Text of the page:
Functional Order: Si-Fe-Ti-Ne
Perceiving Functional Axis:
Introverted Sensing (Si) / Extroverted Intuition (Ne)
Jessie has patiently cared for her father for many years, and before that, her sister and mother. She is reluctant to change her lifestyle, but also eager to enter into a romantic relationship – until she discovers it will require moving to India. Since she has never been there before, and must leave what is familiar to do it (her father), she turns down the man’s proposal for the second time. She continues to carry a torch for him all her life; it is a steadfast love that has not faded, but rekindles as soon as he enters the room and enables her to pick up “right where we left off.” Jessie does not show much Ne. She wants to read into the flowers he sends her, and is too quick to leap to a negative conclusion based on the blooms. She does show herself, later on, as ready to enter a new and different life.
Judging Functional Axis:
Extroverted Feeling (Fe) / Introverted Thinking (Ti)
Her father’s feelings trump her own. Jessie makes her decision to turn down the man she loves not based on her own feelings (she wants to marry him) but on how her father might respond to the idea. Her Fe wants a consensus of feeling and appreciation, but can also be forthcoming in expressing her displeasure when she finds out he intends to leave her and join the railroad. Out of concern for it hurting him, the idea that she would give up her chance at marriage to stay with him, she does not tell him about the proposals. She rationalizes her decisions as being reasonable.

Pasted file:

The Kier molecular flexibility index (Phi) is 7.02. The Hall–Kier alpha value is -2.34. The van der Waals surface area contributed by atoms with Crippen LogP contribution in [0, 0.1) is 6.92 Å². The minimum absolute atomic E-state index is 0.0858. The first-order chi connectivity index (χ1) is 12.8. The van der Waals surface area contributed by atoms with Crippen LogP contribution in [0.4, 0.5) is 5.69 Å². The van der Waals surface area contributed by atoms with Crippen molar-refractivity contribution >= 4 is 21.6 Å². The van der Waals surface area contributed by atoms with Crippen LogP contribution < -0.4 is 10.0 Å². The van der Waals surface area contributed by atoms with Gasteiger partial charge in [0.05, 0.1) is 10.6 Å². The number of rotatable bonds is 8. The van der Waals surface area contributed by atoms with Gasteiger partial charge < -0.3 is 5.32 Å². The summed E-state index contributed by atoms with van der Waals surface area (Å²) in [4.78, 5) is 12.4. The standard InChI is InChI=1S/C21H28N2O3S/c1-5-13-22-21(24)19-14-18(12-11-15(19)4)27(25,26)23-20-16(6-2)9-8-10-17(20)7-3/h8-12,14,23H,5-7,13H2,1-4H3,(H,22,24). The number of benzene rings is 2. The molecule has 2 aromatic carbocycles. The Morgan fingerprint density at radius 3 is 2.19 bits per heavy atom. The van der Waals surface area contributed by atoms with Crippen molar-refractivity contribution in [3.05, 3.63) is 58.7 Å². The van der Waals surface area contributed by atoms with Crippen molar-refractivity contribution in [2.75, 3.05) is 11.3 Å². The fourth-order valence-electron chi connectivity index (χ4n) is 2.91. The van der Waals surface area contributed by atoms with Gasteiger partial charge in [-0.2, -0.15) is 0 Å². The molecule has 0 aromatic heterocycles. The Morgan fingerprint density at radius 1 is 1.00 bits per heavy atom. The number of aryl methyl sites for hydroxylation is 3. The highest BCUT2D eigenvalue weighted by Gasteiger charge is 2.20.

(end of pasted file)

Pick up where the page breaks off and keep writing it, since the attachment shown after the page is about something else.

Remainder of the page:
Enneagram: 2w1 self-preservation
2s tend to inflate the dependency others have on them, and that’s what Jessie does in turning down the proposal – she imagines herself so vital to her father’s happiness and well being that she cannot possibly leave him and start her own life. Realistically, her father would never want her to sacrifice her own happiness just to comfort him in his own age, but that’s not how she thinks – Jessie is thinking more about his feelings than her own, minimizing her own need for love, appreciation, and comfort, and maximizing his needs, to feel necessary in his life. When she finds out he doesn’t need her as much as she thought, she is shocked, hurt, and disappointed in her mistake. Her 1 wing is purpose-driven, determined to do the right thing, and principled. She easily merges into the ladies of Cranford’s social group but also looks after her father.